Browsing All Posts filed under »History«

Spotlight: The Notched Lapel

March 6, 2014

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Menswear discussion boards occasionally feature lively debates about the appropriateness of a notched lapel on a dinner jacket.  Most commentators will argue that it is a modern trend imported from the common business suit and thus has no place on formal attire.  But some will inevitably counter that it is legitimized by historical precedent and […]

The Dowager vs. the Dinner Jacket: Round 3

February 3, 2014

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Season 4 of Downton Abbey is now airing on PBS and the fictional Grantham household is continuing to adapt to the social changes brought about by World War I.  For her part, the Victorian-minded Dowager Countess is still no more accepting of informal dinner jackets than previously. In episode 4, she converses with her tuxedo-clad […]

The Victorian Cummerbund

January 6, 2014

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I’ve long been intrigued by the contradictions inherent in the Victorian cummerbund.  First there’s the seeming paradox of the original garment’s use to ward off chills in the tropics.   Then there’s the contrast of an informal sash being worn with a full-dress rig.  So it was time to once again turn to online newspaper archives […]

Flashback: The Dress Shirt Protector

December 6, 2013

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According to History of Underclothes, the dress shirt protector was popular in Britain from about 1897 and consisted of “a pad of white quilted satin faced with white silk.” North American newspaper archives reveal that in the United States it was more often referred to as a full dress protector and sometimes a dress shirt shield […]

Rented Formalwear, Gilded-Age Style

November 25, 2013

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In a previous post chronicling the history of formalwear industry leader After Six, I reported that the company was often credited for pioneering the concept of rented formal wear in the 1920s.  Well, my recent investigation of digital newspaper archives reveals that the practice goes back much further. Advertisements for evening wear rentals began to […]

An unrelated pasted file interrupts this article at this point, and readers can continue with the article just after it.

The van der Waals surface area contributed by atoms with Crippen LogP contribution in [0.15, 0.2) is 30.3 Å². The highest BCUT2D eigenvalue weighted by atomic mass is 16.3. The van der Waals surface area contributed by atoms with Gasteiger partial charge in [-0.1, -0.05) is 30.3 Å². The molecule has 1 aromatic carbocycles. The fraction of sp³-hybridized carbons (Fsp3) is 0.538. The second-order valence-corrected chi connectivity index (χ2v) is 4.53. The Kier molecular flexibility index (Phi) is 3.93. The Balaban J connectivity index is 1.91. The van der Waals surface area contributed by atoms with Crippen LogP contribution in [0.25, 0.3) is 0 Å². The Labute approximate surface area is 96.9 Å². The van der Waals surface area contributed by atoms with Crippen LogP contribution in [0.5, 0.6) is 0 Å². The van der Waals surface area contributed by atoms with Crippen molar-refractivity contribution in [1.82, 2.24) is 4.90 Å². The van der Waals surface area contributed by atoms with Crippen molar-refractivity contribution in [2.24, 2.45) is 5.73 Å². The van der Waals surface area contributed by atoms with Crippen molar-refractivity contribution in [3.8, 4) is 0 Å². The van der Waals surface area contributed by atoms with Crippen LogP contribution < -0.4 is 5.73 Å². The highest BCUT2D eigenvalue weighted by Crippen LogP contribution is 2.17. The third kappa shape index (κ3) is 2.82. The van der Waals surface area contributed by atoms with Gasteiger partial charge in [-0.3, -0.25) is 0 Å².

Tuxedo Origins: Formal Sundries

November 14, 2013

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Part seven of a series featuring newly discovered first-hand accounts of the tuxedo’s earliest appearances. We wrap up our series with various odds and ends gleamed during my research into the original dinner jackets. Comfort in Context It is not difficult to understand why Victorian men were eager for a break from the rigid full-dress uniform […]

Tuxedo Origins: Early Names

November 13, 2013

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Part six of a series featuring newly discovered first-hand accounts of the tuxedo’s earliest appearances. As is no doubt obvious by this point, there were many names for the new tailcoat substitute.  Here’s a summary of those names along with their origin dates as per my latest research: the first term used in the US was […]

Tuxedo Origins: American Backlash

November 12, 2013

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Part five of a series featuring newly discovered first-hand accounts of the tuxedo’s earliest appearances. My latest research confirmed copious previous evidence that the new jacket was appropriate only for the most informal evening occasions, quaintly summarized by one source as “the club, stag parties, the dinner at home, card parties and private billiard bouts”.  […]

Wartime White Tie

November 11, 2013

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In honour of Remembrance Day today we take a look back at World War II and the modest sacrifices made by men on the home front to support the men on the battlefield making the greatest sacrifice of all. I had previously been aware of fabric rationing in the United States during World War II […]

Tuxedo Origins: The “Tailless Dress Coat” Puzzle

November 10, 2013

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Part four of a series featuring newly discovered first-hand accounts of the tuxedo’s earliest appearances. “The tailless dress coat so much discussed was started by the tailors,” sniffed the Arizona Sentinel in November 1886.  “Whatever popularity it gained last summer will soon be forgotten [because] it is not adapted to winter use.”  The term “tailless […]

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